From victim to survivor: Army CSM keynotes APG SHARP Expo

Command Sgt. Maj. Aaron Stone shares his story of being victimized by and recovering from sexual assault with listeners during the APG SHARP Expo hosted by the U.S. Army Research, Development and Engineering Command, Sept. 21, 2017. | U.S. Army Photo by Conrad Johnson, RDECOM

ABERDEEN PROVING GROUND, Md. – According to national statistics, one in six males are sexually assaulted before age 18 and one in four females are sexually assaulted before age 18.

Command Sgt. Maj. Aaron Stone, a guest speaker from the 187th Medical Battalion at Joint Base San Antonio, Texas, addressed these statistics in his keynote address during the annual U.S. Army Sexual Harassment/ Assault Response & Prevention, or SHARP, Expo hosted by the U.S. Army Research, Development and Engineering Command, or RDECOM, Sept. 21, 2017.

SHARP is the Army program aimed at preventing sexual assault and providing resources for victims, both military and civilian. SHARP’s services are primarily for the military but a Sexual Assault Response Coordinator, or SARC, can direct civilians to local, state or national resources for help.

The SHARP Expo serves to increase awareness of sexual assault for the entire APG community. Participants at the expo engaged in several activities that were designed to heighten sexual assault awareness.

Col. Ray Compton, RDECOM chief of staff, introduced Stone.

“He has had multiple assignments through his tours and multiple deployments in combat. That is not the reason he’s here. He’s here to tell us his story. Listen, understand, and imagine what a survivor goes through.”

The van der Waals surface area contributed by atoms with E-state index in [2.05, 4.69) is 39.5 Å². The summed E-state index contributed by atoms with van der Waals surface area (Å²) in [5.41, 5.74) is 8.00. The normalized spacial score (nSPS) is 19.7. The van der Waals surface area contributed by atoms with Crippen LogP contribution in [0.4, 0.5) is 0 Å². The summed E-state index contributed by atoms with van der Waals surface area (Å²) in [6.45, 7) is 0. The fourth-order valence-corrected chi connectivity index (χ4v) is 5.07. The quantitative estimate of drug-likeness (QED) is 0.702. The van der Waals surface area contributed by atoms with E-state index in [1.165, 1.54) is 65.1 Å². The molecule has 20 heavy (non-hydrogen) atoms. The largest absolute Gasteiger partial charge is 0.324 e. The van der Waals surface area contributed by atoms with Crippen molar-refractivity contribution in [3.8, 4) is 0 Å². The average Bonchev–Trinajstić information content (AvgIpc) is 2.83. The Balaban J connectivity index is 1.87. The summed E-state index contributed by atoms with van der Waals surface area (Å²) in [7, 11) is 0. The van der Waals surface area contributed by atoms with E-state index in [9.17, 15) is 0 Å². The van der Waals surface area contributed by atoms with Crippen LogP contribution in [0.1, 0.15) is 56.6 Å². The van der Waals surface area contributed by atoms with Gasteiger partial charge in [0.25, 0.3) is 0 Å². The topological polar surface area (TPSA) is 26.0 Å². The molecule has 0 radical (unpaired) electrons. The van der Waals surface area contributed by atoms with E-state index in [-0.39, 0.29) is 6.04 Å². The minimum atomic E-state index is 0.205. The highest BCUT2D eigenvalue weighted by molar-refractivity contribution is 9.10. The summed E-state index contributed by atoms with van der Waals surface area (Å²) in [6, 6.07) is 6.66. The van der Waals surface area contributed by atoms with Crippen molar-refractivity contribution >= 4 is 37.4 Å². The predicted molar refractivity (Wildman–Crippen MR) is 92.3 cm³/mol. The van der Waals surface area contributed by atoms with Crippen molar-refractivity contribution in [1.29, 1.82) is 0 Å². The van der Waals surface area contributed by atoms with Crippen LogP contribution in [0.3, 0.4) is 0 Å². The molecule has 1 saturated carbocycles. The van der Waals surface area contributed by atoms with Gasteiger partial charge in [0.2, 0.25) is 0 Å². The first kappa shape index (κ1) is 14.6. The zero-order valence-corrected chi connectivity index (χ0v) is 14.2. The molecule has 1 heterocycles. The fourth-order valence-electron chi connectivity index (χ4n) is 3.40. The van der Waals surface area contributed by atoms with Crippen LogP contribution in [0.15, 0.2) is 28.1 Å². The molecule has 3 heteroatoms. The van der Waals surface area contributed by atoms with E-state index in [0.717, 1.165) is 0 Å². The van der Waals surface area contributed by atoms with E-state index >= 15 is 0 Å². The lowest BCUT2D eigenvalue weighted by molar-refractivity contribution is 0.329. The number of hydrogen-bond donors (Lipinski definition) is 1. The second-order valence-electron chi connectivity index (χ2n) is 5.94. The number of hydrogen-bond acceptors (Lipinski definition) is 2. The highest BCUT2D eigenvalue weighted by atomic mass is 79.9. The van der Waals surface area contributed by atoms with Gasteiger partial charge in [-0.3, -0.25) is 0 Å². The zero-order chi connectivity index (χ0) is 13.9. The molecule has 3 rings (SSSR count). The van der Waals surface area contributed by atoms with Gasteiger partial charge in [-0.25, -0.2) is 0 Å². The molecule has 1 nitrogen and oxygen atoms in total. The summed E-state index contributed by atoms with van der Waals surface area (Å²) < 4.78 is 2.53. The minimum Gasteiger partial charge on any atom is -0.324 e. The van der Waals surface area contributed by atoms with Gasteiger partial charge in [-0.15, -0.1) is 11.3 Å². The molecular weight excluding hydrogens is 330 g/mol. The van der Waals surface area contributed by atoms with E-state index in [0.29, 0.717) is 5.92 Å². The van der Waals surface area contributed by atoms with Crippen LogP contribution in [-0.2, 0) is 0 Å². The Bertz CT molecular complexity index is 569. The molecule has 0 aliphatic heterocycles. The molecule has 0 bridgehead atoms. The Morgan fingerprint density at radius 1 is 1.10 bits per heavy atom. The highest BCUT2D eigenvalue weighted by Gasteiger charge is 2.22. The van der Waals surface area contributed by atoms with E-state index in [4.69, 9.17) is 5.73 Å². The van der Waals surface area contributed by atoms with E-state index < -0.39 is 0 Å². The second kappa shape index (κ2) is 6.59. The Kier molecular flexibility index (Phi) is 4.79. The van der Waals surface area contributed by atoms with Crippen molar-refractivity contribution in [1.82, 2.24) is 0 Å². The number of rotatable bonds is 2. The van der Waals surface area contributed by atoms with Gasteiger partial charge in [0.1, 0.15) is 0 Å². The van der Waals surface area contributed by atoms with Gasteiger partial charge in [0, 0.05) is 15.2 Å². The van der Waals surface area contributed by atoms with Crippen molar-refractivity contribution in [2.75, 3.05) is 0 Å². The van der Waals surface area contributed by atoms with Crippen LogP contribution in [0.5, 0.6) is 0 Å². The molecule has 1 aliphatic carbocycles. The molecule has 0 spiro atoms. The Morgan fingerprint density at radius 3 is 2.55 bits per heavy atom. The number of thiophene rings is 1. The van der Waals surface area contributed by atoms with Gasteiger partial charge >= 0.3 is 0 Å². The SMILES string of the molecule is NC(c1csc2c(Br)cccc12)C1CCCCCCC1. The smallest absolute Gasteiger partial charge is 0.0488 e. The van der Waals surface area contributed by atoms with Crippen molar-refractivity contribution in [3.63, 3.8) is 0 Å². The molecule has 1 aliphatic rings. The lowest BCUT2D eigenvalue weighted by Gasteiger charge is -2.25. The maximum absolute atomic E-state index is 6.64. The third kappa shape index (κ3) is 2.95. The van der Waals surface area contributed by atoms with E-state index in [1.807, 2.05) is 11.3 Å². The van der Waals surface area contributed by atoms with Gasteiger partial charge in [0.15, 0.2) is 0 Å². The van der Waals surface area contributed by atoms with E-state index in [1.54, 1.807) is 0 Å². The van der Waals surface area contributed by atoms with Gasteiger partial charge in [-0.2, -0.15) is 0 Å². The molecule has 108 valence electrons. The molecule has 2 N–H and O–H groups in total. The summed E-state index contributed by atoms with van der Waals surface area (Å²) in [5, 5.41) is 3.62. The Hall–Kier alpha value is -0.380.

Stone said his journey went from being a victim to becoming a survivor of sexual assault.

“When I was 15 years old a male teacher raped me,” Stone began.

He said that with both parents serving in the armed forces, he spent most of his time with his grandparents, specifically his grandfather. He recalled trips to Krispy Kreme every night and other activities they would do together.

In 1990, Stone’s grandfather passed away.

“Of course this left a hole in my heart and I was looking for a role model,” he said.

Command Sgt. Maj. Aaron Stone, 187th Medical Battalion, Joint Base San Antonio, Texas | Courtesy Photo

One year later, Stone began working at a Chinese restaurant where he met a man who would later sexually assault him. This man taught science at the local middle school and took an interest in Stone who said he made him feel “special.”

“He felt like a father figure. He genuinely listened and took interest in what I had to say about music, movies, books or life,” Stone said. “I took that to heart. This is a man I can look up to as I grow up.”

Stone became close to this man over the next year, before being sexually assaulted. In retrospect, Stone said he realizes the man was grooming him.

Grooming is establishing and later manipulating an emotional bond to lower inhibitions for any act of sexual assault. This is commonly seen with victims of human trafficking. Establishing this bond may include gifts, babysitting and even discussing sexual topics or watching pornography, normalizing what would otherwise be inappropriate behavior.

Stone said that first year, nothing unusual happened. Stone would visit the man’s house and they would hang out in his man cave and just talk.

“He was the father I wanted,” Stone said.

Everything changed one August morning in 1992 when the man told Stone that he had something to show him in the man cave where nothing inappropriate had ever happened.

“That morning, I don’t know if it was planned or out of opportunity, but he raped me,” Stone said, as the Expo audience sat in rapt attention.